WTA Insider Courtney Nguyen | No stranger to success on the tennis court, Maria Sharapova's confectionary empire continues to expand.
WTA Staff

NEW YORK, NY USA - Maria Sharapova's leg injury is still touch and go as she races against the clock to be fit for the US Open, which begins on Monday.

Speaking to WTA Insider while promoting her Sugarpova candy brand at Bloomingdale's in Manhattan, the World No.3 revealed the upper right leg injury, which she picked up during training right before Stanford, has taken a surprisingly long time to heal.

"I'm back on the court a little bit, I'm not moving as much as I'd like to yet," Sharapova said. "It's still a day-to-day thing. I'm spending a lot of time in the gym and on the massage table and all that." Sharapova will need to be on her toes from her opening round, as she opens against WTA Rising Star Daria Gavrilova. The World No.37 stunned Sharapova at the Miami Open earlier this year.

Sharapova has kept a busy pre-tournament promotional schedule this week, popping up all over New York to promote her various sponsors, including Nike, Sugarpova, and American Express. At a Sugarpova event on Tuesday, Sharapova greeted media and fans for nearly an hour, patiently signing every autograph and satisfying every selfie request for over an hour.

Speaking about her expansion plans for Sugarpova, which she launched in New York three years ago, Sharapova is looking to launch a chocolate line next year. Right now she's still in search of a production factory, with a few good candidates located in the US.

"I've been to a couple in the states," Sharapova said. "I'm going to go to Chicago after the Open. We've got a really strong candidate there. They're kind of killing me on it because I'm taking a little bit longer than I wanted to, but I really am trying to find the best chocolate factory in the world."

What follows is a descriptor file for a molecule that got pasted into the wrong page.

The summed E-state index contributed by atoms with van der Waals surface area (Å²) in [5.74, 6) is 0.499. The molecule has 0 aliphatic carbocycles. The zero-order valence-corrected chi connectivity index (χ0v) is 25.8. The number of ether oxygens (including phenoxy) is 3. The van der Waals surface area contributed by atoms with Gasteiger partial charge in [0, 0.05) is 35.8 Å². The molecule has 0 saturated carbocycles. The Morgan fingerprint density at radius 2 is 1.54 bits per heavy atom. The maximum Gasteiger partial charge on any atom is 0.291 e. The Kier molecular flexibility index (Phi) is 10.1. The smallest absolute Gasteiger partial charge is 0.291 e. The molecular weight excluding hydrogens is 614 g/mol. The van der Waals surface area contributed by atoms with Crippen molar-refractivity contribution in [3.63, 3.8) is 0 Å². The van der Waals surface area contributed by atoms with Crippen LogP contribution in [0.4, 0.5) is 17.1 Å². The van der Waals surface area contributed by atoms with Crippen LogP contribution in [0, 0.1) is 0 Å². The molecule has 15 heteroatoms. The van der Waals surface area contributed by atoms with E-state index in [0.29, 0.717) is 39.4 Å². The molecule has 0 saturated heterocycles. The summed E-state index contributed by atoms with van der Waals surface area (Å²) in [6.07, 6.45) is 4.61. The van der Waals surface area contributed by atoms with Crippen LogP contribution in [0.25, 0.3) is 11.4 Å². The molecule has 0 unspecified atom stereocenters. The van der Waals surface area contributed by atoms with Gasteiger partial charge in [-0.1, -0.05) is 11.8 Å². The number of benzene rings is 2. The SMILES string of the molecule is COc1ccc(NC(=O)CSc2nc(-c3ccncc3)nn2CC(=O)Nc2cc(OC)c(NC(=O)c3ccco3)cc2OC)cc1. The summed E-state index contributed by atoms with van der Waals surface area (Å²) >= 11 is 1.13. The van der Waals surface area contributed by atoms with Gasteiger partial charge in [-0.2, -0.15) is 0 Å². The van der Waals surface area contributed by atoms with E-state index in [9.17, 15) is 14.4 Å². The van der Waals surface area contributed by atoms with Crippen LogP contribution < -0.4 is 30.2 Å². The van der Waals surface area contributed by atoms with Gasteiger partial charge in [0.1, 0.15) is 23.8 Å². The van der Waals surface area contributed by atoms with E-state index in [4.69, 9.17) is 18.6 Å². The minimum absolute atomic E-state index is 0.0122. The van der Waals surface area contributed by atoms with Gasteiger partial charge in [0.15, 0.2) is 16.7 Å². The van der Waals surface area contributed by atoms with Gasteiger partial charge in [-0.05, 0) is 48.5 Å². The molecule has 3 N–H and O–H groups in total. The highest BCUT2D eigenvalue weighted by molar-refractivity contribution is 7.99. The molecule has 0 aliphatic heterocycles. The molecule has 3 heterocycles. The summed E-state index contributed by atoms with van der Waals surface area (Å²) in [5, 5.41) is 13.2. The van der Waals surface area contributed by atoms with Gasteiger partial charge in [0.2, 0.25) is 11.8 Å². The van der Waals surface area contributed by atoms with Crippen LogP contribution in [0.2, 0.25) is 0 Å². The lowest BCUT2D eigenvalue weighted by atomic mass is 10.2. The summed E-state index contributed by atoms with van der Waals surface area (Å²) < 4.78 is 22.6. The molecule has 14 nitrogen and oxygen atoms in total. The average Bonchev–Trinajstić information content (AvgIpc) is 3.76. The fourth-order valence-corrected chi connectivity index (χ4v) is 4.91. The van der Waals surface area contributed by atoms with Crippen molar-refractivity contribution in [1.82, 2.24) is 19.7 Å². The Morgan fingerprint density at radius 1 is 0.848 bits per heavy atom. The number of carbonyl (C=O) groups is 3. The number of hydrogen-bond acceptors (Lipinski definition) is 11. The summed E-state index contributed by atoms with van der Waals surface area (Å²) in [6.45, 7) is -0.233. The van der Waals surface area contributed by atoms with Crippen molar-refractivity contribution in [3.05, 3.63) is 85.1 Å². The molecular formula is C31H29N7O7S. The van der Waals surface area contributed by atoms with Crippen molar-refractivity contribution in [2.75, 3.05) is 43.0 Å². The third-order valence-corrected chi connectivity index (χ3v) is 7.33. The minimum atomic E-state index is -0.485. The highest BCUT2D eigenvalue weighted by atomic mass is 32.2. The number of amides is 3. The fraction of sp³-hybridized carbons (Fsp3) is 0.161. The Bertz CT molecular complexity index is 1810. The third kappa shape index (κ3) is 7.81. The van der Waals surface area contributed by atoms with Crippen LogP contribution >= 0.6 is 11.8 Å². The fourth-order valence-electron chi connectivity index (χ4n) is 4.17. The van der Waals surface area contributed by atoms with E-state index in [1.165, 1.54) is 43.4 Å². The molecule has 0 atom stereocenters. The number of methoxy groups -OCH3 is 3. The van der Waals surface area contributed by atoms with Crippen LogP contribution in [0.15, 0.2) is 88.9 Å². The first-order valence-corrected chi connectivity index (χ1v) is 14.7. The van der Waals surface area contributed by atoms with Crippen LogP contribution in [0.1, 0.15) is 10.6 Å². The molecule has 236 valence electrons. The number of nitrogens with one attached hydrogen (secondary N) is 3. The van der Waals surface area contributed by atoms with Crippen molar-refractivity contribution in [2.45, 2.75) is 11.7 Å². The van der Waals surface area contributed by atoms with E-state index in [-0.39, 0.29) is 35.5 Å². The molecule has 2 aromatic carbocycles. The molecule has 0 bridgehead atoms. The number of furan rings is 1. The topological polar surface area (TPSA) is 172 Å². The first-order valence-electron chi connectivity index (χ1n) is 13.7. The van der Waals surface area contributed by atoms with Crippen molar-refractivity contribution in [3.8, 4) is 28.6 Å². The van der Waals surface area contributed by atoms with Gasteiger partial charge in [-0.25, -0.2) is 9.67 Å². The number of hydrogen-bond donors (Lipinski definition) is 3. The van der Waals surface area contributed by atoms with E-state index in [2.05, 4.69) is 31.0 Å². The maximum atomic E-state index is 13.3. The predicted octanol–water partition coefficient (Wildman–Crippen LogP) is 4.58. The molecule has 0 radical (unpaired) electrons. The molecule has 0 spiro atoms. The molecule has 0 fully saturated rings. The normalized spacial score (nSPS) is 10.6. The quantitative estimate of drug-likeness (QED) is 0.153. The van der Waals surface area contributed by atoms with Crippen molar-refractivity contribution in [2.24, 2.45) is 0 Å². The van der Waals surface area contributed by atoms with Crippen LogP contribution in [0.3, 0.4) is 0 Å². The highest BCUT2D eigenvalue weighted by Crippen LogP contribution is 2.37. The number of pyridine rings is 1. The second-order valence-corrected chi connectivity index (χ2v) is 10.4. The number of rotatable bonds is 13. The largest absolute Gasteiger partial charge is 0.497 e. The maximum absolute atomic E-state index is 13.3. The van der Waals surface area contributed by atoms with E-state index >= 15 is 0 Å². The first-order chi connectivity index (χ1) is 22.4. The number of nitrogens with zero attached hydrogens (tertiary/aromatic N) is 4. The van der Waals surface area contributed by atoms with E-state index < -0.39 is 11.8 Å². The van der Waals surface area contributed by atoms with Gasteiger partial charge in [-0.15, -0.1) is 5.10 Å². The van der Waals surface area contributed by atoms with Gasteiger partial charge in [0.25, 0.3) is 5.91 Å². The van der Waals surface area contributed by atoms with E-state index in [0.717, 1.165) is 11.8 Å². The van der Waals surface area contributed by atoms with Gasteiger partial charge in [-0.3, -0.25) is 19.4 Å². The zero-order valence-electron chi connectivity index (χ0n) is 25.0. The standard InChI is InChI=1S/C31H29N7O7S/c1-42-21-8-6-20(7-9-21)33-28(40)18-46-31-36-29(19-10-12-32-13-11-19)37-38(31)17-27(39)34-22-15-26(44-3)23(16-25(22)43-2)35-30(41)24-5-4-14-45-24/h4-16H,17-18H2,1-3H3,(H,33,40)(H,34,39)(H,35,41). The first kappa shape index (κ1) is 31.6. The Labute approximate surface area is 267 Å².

As for the budding Willy Wonka-esque confectionary empire, Sharapova said the process of not just launching the product but continuing to build the brand has been the most educational aspect of the venture.

"It's much more expensive than you originally think it would be," Sharapova said. "You don't put a penny in your pocket, you always reinvest. When you start a brand there's this huge misconception that if it's successful it's money made right there. When you're building a brand, right away you're investing into other projects right away. We're doing that with chocolate next year. It's really an evolution and that's part of the learning process."

Earlier this week, Sharapova announced she would be hosting an off-season exhibition - dubbed "Sharapova & Friends" - that will take place at UCLA on December 12-13. While one goal of the event was to bring tennis back to Los Angeles, where there has not been a tournament since 2009, Sharapova also hopes the strategic timing will help the players she's invited, including Kei Nishikori, Madison Keys, Jack Sock, and Laura Robson.

"As we're gearing up for the Australian Open there's an element of practice and seriousness as we're going about it. Usually the exhibitions you do right after a long season you're smiling and looking at your watch," she said laughing. "You know how it is. But I think if you're doing it a week or two just before they're going to Australia, everyone is prepared already ready to go. I think that's the kind of level the people in LA want to see of tennis and I think that it will be really fun."